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Rep. Marsha Blackburn (R-TN) said on Sunday that women "don't want" equal pay laws.
In a panel on NBC's "Meet The Press" discussing new statistics showing women are increasingly the primary breadwinners in American families, David Axelrod asked Blackburn if she would support workplace gender equality legislation. The Tennessee representative responded by insinuating that such legislation would be condescending to a woman already qualified for a position on the basis of her skills alone.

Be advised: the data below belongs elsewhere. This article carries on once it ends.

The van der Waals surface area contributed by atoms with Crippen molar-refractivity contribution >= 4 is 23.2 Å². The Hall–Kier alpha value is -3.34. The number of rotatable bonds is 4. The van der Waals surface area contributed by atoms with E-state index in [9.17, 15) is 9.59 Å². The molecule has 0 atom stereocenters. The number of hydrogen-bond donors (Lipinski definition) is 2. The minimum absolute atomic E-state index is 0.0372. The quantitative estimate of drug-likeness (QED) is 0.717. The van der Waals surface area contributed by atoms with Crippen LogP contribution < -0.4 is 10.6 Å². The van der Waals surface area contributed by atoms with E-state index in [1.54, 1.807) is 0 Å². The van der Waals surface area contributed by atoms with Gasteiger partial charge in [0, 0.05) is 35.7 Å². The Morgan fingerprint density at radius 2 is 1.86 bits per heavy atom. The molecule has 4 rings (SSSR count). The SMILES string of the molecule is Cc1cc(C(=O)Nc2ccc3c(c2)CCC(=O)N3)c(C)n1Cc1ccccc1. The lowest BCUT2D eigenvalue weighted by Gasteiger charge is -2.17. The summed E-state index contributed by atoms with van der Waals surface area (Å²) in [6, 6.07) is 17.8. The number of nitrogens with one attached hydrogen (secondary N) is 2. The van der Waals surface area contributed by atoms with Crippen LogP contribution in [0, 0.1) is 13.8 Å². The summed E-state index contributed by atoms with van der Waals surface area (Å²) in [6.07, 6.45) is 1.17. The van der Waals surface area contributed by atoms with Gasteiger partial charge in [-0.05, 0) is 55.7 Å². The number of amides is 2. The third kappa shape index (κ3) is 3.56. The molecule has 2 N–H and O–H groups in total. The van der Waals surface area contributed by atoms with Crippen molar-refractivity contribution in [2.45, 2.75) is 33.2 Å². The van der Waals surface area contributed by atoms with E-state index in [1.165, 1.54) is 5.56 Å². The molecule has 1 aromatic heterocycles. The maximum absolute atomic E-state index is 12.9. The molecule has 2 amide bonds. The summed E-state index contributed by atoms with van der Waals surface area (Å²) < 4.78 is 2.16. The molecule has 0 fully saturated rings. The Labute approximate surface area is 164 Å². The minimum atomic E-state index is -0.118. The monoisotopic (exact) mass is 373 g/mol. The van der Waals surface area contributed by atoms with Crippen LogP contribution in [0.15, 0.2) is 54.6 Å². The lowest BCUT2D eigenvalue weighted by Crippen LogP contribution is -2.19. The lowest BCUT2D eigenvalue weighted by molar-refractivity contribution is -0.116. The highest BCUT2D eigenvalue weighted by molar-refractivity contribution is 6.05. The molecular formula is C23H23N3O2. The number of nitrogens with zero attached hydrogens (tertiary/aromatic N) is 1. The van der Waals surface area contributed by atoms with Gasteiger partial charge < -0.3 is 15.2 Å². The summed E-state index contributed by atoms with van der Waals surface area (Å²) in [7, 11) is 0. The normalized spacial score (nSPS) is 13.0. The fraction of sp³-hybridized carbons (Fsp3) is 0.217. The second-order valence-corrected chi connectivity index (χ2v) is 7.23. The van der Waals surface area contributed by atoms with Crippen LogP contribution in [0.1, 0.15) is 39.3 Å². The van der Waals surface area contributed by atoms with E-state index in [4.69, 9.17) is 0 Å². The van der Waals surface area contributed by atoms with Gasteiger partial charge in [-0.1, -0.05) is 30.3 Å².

"You know, I’ve always said that I didn’t want to be given a job because I was a female, I wanted it because I was the most well-qualified person for the job," Blackburn said. "And making certain that companies are going to move forward in that vein, that is what women want. They don’t want the decisions made in Washington. They want to be able to have the power and the control and the ability to make those decisions for themselves."
Blackburn has consistently opposed equal pay measures in the House. In 2009, she voted against both the Lily Ledbetter Fair Pay Act, which resets the statue of limitations under the Civil Rights Act to file a lawsuit for equal pay, and the Paycheck Fairness Act, which would have barred employers from exercising gender discrimination when determining employees' pay.